This document provides a rapid review of the evidence on disability inclusive approaches to HIV prevention and response. The purpose of this review is to inform DFID’s policy and programming around integrated approaches to HIV, care and treatment. After briefly outlining the methodology in section 2, section 3 provides an overview of the evidence base on disability and HIV programming, and section 4 provides an overview of key barriers to accessing HIV-related services for people with disabilities. Finally, section 5 provides a series of case studies highlighting lessons learned including key enabling factors. This review finds that overall the evidence base on disability inclusive HIV programming is limited, with the majority of evidence from disability-specific interventions targeted at specific groups of people with different impairments
This document provides a rapid review of the evidence on approaches to ensuring people with disabilities are reached through nutrition programming, focusing on children, adolescents, and women of reproductive age in low and middle-income countries (LMICs). The purpose of this review is to support DFID advisers and partners designing and implementing programmes with nutrition components to ensure they are more inclusive of people with disabilities. After outlining the methodology in Section 2, Section 3 includes an overview of available evidence on what works to ensure nutrition programming reaches people with disabilities, as well as an assessment of the strength of the evidence, and highlighting key research gaps. Section 4 provides a summary on factors affecting access for people with disabilities, and Section 5 concludes by drawing a series of considerations for policy and programming to ensure that people with disabilities are not left behind when it comes to government-led and development partner-led programmes to tackle malnutrition. Case studies of approaches are included in annex 1 to give further insights on promising practices and key learnings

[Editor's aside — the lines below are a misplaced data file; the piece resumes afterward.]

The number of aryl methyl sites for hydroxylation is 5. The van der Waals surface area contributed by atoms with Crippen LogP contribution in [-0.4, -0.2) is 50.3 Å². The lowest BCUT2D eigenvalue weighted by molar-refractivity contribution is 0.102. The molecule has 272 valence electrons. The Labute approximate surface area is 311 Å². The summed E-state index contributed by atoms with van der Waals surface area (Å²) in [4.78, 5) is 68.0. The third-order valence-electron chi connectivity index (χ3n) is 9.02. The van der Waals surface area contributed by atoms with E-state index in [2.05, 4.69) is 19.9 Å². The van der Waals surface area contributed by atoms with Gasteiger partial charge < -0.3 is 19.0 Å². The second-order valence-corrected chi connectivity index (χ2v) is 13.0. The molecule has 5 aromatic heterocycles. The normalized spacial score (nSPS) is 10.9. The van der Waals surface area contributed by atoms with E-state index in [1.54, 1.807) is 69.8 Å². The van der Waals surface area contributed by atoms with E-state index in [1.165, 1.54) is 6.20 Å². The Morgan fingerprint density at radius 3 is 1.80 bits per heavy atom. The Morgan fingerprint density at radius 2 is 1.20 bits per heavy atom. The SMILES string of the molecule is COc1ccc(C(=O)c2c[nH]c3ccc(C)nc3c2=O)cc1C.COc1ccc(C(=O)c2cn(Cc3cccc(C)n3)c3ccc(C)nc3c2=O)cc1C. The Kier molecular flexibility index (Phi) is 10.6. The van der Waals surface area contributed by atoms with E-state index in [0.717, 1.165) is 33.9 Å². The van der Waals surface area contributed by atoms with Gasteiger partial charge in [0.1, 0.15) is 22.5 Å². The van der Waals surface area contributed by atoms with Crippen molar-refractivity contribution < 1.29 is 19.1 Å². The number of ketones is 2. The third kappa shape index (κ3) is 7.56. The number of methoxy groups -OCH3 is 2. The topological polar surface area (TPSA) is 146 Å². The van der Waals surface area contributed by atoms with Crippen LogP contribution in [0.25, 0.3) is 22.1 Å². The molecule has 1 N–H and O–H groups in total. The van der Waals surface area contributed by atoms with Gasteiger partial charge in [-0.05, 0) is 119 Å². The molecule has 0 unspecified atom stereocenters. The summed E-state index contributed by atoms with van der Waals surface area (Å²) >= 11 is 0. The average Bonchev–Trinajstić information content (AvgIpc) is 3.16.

Papers included in this special issue are:
- The UNICEF/Washington Group Child Functioning Module—Accuracy, Inter-Rater Reliability and Cut-Off Level for Disability Disaggregation of Fiji’s Education Management Information System
- Disability and Access to Sexual and Reproductive Health Services in Cameroon: A Mediation Analysis of the Role of Socioeconomic Factors
- Assessing the Impact of the Twin Track Socio-Economic Intervention on Reducing Leprosy-Related Stigma in Cirebon District, Indonesia
- Factors Influencing Disability Inclusion in General Eye Health Services in Bandung, Indonesia: A Qualitative Study